Having had some success driving traffic to our site using Facebook Ads, we decided to target LinkedIn for our next experiment. As a professional social network, LinkedIn has significant information about education, work history, and industry that could help us target BC Alumni in the Technology Space. Our goal with this campaign, therefore, was to find decision makers in this space, and bring them to the Alumni Central landing page of our site. From this page, they can learn more about how to help the club including checking out the Hire an Eagle profiles, following us on social media, and even signing up to be a resource. All in all, we expected that LinkedIn would provide a great opportunity for us to learn a new channel and gain some significant alumni exposure in the process.
In beginning the process, the first thing I noticed was that the flows to set up an ad do not make for a great user experience. It was not immediately apparent to me how to get started, and when I did get on the right track I ran into issues uploading images and making edits that required backtracking. Despite this, however, I eventually got the ad set up how I wanted it proclaiming “Help out an MBA at BC!” and directing them to our Alumni Central page to find out how. Once the content was written, I moved on to setting up the parameters. LinkedIn requires you to set a minimum budget of $10 per day. The lowest I could set my max bid for impressions was $5.73 should anyone click the ad. This was not particularly well explained, so it took some time to figure out the settings. With a total budget of just $50, I was worried that we would exhaust our funds very quicky and with only a few folks clicking through to our site. While some clicks were better than none, my expectations were that we would only get a few visits to our site and even fewer responses to our contact form.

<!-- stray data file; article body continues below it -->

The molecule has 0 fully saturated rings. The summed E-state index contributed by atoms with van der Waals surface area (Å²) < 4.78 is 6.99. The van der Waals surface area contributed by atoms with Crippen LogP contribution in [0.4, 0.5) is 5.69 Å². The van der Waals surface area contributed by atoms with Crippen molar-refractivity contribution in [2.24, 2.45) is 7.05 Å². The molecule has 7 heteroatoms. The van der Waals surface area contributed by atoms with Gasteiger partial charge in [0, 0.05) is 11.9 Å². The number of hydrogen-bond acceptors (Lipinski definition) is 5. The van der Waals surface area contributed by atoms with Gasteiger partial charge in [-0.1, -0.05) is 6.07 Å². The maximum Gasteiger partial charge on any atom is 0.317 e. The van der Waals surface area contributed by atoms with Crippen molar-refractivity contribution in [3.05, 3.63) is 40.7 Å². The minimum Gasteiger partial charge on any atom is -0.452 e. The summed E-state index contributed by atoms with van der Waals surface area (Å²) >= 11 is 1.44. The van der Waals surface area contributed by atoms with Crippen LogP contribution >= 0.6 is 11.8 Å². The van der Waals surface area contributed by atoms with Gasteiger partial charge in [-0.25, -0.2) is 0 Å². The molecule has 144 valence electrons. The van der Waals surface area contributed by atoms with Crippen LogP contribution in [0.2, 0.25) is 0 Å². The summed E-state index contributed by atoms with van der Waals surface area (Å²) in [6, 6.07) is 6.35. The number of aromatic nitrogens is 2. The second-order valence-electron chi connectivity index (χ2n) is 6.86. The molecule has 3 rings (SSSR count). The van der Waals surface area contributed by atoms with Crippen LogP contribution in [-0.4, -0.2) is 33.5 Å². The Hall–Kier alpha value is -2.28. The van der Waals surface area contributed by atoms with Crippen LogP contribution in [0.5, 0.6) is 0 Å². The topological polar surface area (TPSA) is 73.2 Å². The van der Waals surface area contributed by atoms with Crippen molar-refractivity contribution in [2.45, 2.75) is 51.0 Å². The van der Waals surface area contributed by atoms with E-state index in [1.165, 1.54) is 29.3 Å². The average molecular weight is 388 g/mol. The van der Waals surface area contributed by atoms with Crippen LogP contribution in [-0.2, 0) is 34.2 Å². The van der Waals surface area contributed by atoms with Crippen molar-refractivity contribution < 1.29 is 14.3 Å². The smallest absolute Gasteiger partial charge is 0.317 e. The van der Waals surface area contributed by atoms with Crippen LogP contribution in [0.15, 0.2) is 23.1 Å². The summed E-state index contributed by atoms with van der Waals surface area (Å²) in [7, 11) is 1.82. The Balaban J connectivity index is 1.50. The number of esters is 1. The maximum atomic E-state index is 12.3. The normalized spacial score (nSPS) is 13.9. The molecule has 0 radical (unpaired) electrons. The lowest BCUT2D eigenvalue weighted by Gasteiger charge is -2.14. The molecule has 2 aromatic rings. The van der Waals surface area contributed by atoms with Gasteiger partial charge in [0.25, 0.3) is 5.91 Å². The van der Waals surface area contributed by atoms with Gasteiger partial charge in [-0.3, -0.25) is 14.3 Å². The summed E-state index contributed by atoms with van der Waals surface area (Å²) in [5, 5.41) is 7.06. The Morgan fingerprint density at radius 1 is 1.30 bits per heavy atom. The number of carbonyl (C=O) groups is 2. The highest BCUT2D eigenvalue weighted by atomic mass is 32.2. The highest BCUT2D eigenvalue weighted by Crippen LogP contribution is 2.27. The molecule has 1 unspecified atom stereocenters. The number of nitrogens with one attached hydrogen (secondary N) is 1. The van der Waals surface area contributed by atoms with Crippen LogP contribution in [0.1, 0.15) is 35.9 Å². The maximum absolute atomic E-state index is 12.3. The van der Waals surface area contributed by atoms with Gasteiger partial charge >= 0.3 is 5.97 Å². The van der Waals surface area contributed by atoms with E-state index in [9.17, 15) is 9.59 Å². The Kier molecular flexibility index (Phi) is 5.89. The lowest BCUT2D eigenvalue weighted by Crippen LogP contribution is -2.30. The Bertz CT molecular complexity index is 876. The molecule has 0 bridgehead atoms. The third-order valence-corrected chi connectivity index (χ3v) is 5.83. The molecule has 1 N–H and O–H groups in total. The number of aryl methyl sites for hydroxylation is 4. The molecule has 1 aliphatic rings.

The Ad in Action
As it turns out, my fears about burning through our whole budget immediately were misplaced. Despite a target audience of more than 6000 individuals, we only got 3 impressions over the course of a month, none of which resulted in any clicks. As a result, the campaign was costless for us, but it was also resultsless.
My first indication that something was wrong came in email form from LinkedIn, where the Ads Optimization email showed a whole lot of zeroes. Despite the name of the email, however, the only guidance given was a suggestion to widen the audience. This begged the questions of how much and who to include? Widening the audience would mean making tradeoffs regarding target industries or the level of decision-making power. At the end of the day, the tradeoffs simply didn’t seem worth it and the user experience was not pleasant enough to continue. Instead, I shifted my strategy to personally post in a number of BC related alumni groups. Theoretically, the exposure would be less as alumni would only see the post when in the group as opposed to it appearing whenever they browsed, but in practice, BC’s active alumni presence actually led to wider exposure, and organic visits to our site. Four alums even signed up to help out the club.
While we had high hopes for LinkedIn ads, it turns out they were not a great choice for our purposes. With a small budget, and less experience in the realm of social marketing, the constraints and user experience made it difficult for us to launch a useful campaign. Likewise, the reporting and optimization insights are far from prescriptive. Overall, it seems that LinkedIn advertising might be useful for companies with experienced digital marketers and high budgets, but that smaller bootstrapped organizations such as our own are better off using the organic channels that LinkedIn provides such as groups and stories.
Up Next: Targeted Tweets!
–David LoVerme is a 2nd Year MBA at Boston College and the President of the Grad Tech Club
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